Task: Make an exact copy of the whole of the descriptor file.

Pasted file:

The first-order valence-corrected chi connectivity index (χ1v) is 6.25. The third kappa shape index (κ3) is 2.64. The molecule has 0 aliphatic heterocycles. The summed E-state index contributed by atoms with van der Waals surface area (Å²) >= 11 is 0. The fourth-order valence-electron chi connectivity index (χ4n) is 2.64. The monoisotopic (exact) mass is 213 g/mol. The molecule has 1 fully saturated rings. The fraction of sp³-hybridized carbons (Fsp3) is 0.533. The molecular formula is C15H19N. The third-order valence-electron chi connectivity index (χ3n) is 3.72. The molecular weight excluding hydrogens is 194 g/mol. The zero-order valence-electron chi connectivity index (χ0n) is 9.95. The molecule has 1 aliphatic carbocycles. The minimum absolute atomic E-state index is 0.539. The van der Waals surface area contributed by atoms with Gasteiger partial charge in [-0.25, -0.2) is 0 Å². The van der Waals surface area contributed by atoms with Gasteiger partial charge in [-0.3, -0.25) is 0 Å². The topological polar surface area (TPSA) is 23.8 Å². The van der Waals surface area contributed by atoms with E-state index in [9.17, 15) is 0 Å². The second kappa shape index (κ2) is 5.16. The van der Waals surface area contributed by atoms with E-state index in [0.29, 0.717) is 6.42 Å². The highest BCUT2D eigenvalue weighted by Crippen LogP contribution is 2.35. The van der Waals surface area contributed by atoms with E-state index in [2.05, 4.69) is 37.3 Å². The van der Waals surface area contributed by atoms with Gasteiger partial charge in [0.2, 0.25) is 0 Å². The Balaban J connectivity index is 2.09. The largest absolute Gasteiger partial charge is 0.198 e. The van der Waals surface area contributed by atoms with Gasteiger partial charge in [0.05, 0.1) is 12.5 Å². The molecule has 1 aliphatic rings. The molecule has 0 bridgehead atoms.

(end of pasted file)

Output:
The first-order valence-corrected chi connectivity index (χ1v) is 6.25. The third kappa shape index (κ3) is 2.64. The molecule has 0 aliphatic heterocycles. The summed E-state index contributed by atoms with van der Waals surface area (Å²) >= 11 is 0. The fourth-order valence-electron chi connectivity index (χ4n) is 2.64. The monoisotopic (exact) mass is 213 g/mol. The molecule has 1 fully saturated rings. The fraction of sp³-hybridized carbons (Fsp3) is 0.533. The molecular formula is C15H19N. The third-order valence-electron chi connectivity index (χ3n) is 3.72. The molecular weight excluding hydrogens is 194 g/mol. The zero-order valence-electron chi connectivity index (χ0n) is 9.95. The molecule has 1 aliphatic carbocycles. The minimum absolute atomic E-state index is 0.539. The van der Waals surface area contributed by atoms with Gasteiger partial charge in [-0.25, -0.2) is 0 Å². The van der Waals surface area contributed by atoms with Gasteiger partial charge in [-0.3, -0.25) is 0 Å². The topological polar surface area (TPSA) is 23.8 Å². The van der Waals surface area contributed by atoms with E-state index in [9.17, 15) is 0 Å². The second kappa shape index (κ2) is 5.16. The van der Waals surface area contributed by atoms with E-state index in [0.29, 0.717) is 6.42 Å². The highest BCUT2D eigenvalue weighted by Crippen LogP contribution is 2.35. The van der Waals surface area contributed by atoms with E-state index in [2.05, 4.69) is 37.3 Å². The van der Waals surface area contributed by atoms with Gasteiger partial charge in [0.2, 0.25) is 0 Å². The Balaban J connectivity index is 2.09. The largest absolute Gasteiger partial charge is 0.198 e. The van der Waals surface area contributed by atoms with Gasteiger partial charge in [0.05, 0.1) is 12.5 Å². The molecule has 1 aliphatic rings. The molecule has 0 bridgehead atoms.